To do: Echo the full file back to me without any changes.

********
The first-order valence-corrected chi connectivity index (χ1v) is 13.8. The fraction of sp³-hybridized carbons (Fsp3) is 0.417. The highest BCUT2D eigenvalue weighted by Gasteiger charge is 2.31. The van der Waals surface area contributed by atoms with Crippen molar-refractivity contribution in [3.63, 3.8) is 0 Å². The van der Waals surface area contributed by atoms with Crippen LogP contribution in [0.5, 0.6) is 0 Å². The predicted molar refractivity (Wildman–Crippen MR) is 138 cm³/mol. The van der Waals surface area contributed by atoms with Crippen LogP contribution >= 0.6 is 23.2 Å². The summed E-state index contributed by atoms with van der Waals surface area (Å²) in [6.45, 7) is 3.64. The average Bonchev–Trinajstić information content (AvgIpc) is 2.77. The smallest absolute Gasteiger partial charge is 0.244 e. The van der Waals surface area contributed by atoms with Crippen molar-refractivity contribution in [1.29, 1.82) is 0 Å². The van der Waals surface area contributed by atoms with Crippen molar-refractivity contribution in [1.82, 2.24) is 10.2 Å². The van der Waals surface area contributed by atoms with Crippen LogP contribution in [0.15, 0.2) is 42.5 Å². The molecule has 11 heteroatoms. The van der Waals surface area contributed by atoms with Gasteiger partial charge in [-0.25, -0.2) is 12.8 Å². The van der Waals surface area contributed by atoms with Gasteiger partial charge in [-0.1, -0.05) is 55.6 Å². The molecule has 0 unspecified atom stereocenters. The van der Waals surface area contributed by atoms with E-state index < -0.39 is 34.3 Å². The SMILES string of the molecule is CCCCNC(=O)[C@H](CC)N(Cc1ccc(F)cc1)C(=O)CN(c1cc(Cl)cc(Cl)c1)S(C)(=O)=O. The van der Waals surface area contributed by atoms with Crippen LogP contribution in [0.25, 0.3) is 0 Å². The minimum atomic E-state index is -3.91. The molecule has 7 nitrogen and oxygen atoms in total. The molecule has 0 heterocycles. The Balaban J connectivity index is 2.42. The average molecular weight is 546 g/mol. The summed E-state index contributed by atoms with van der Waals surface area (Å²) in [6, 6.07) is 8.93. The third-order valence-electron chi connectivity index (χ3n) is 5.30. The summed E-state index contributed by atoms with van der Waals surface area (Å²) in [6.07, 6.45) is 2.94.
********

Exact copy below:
The first-order valence-corrected chi connectivity index (χ1v) is 13.8. The fraction of sp³-hybridized carbons (Fsp3) is 0.417. The highest BCUT2D eigenvalue weighted by Gasteiger charge is 2.31. The van der Waals surface area contributed by atoms with Crippen molar-refractivity contribution in [3.63, 3.8) is 0 Å². The van der Waals surface area contributed by atoms with Crippen LogP contribution in [0.5, 0.6) is 0 Å². The predicted molar refractivity (Wildman–Crippen MR) is 138 cm³/mol. The van der Waals surface area contributed by atoms with Crippen LogP contribution >= 0.6 is 23.2 Å². The summed E-state index contributed by atoms with van der Waals surface area (Å²) in [6.45, 7) is 3.64. The average Bonchev–Trinajstić information content (AvgIpc) is 2.77. The smallest absolute Gasteiger partial charge is 0.244 e. The van der Waals surface area contributed by atoms with Crippen molar-refractivity contribution in [1.29, 1.82) is 0 Å². The van der Waals surface area contributed by atoms with Crippen molar-refractivity contribution in [1.82, 2.24) is 10.2 Å². The van der Waals surface area contributed by atoms with Crippen LogP contribution in [0.15, 0.2) is 42.5 Å². The molecule has 11 heteroatoms. The van der Waals surface area contributed by atoms with Gasteiger partial charge in [-0.25, -0.2) is 12.8 Å². The van der Waals surface area contributed by atoms with Gasteiger partial charge in [-0.1, -0.05) is 55.6 Å². The molecule has 0 unspecified atom stereocenters. The van der Waals surface area contributed by atoms with E-state index < -0.39 is 34.3 Å². The SMILES string of the molecule is CCCCNC(=O)[C@H](CC)N(Cc1ccc(F)cc1)C(=O)CN(c1cc(Cl)cc(Cl)c1)S(C)(=O)=O. The van der Waals surface area contributed by atoms with Crippen LogP contribution in [0.25, 0.3) is 0 Å². The minimum atomic E-state index is -3.91. The molecule has 7 nitrogen and oxygen atoms in total. The molecule has 0 heterocycles. The Balaban J connectivity index is 2.42. The average molecular weight is 546 g/mol. The summed E-state index contributed by atoms with van der Waals surface area (Å²) in [6, 6.07) is 8.93. The third-order valence-electron chi connectivity index (χ3n) is 5.30. The summed E-state index contributed by atoms with van der Waals surface area (Å²) in [6.07, 6.45) is 2.94.